Powerball winner bought by Jewish philanthropist

California nurse who reportedly won the big Powerball jackpot was given the ticket by Jewish philanthropist Shlomo Rechnitz.

Arutz Sheva Staff ,

Winning Powerball numbers for record-breaking jackpot
Winning Powerball numbers for record-breaking jackpot

An American Jewish philanthropist reportedly bought one of the winning tickets in the Powerball lottery for one of his employees at a California nursing home.

According to reports on Thursday, a nurse from Pomona who won a split of the record-breaking $1.59 billion Powerball jackpot was given the ticket by her boss, nursing home owner Shlomo Rechnitz.

The 62-year-old woman is a senior registered nurse at Park Avenue Health Care and Wellness Center in Pomona, a spokesperson for Rechnitz told ABC7 in Los Angeles.

The other two winning tickets were sold in Tennessee and Florida, where no winners have been identified as of yet.

Managers at Rechnitz’s California nursing home told The New York Post he bought 18,000 Powerball tickets for employees and patients at 80 nursing homes across California, one of which was a winner.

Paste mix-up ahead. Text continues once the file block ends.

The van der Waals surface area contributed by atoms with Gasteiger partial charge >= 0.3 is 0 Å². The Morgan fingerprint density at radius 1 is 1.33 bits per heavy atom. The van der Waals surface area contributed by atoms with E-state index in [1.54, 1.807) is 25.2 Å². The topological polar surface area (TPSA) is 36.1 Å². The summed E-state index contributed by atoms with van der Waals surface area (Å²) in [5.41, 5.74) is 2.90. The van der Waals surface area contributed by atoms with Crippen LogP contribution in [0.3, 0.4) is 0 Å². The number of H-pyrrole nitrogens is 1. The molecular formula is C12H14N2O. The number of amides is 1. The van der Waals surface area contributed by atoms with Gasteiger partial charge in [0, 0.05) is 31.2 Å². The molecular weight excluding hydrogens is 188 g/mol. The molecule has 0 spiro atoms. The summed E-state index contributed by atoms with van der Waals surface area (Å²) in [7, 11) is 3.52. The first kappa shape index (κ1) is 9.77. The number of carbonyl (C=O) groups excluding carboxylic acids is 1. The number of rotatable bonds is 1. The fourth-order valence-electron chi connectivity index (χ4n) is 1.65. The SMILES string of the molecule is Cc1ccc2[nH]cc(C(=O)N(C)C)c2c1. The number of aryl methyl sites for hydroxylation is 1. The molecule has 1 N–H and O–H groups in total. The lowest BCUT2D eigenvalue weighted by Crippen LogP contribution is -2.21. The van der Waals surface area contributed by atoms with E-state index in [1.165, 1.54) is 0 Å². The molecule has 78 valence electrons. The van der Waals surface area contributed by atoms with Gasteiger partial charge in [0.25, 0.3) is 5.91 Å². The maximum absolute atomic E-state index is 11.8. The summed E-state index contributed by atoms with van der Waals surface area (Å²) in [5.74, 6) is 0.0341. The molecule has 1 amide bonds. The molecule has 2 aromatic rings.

The California Lottery has not confirmed the ticket from the Pomona nursing home is the winning ticket, noted ABC7, adding that lottery officials said no one has come forward to claim the prize.

Workers at the nursing home, with the exception of the winner, gathered around a television to watch the live drawing while clutching the tickets purchased for them by Rechnitz, according to David Levy, senior manager for the center, who spoke with The New York Post.

About 30 minutes later, the big winner’s kids called and told her to check her numbers.

 “Her reaction was that she didn’t believe it. She then pulled out her ticket and reviewed it with two other nurses — number by number,” said Levy. “And then she freaked out.”

Rechnitz’s spokesperson told ABC7 that, even though the nurse knew she'd won, she still finished her shift before going home.

The nurse is married and has seven children, six of whom are also nurses, according to the news station.

Rechnitz is prone to acts of random and eccentric kindness, reported The New York Post, which noted that he ran into 400 American servicemen in the airport in Shannon, Ireland, this past November and handed each one of them $50 to buy themselves a warm meal.

Rechnitz himself was out of the country and unavailable for comment on Thursday.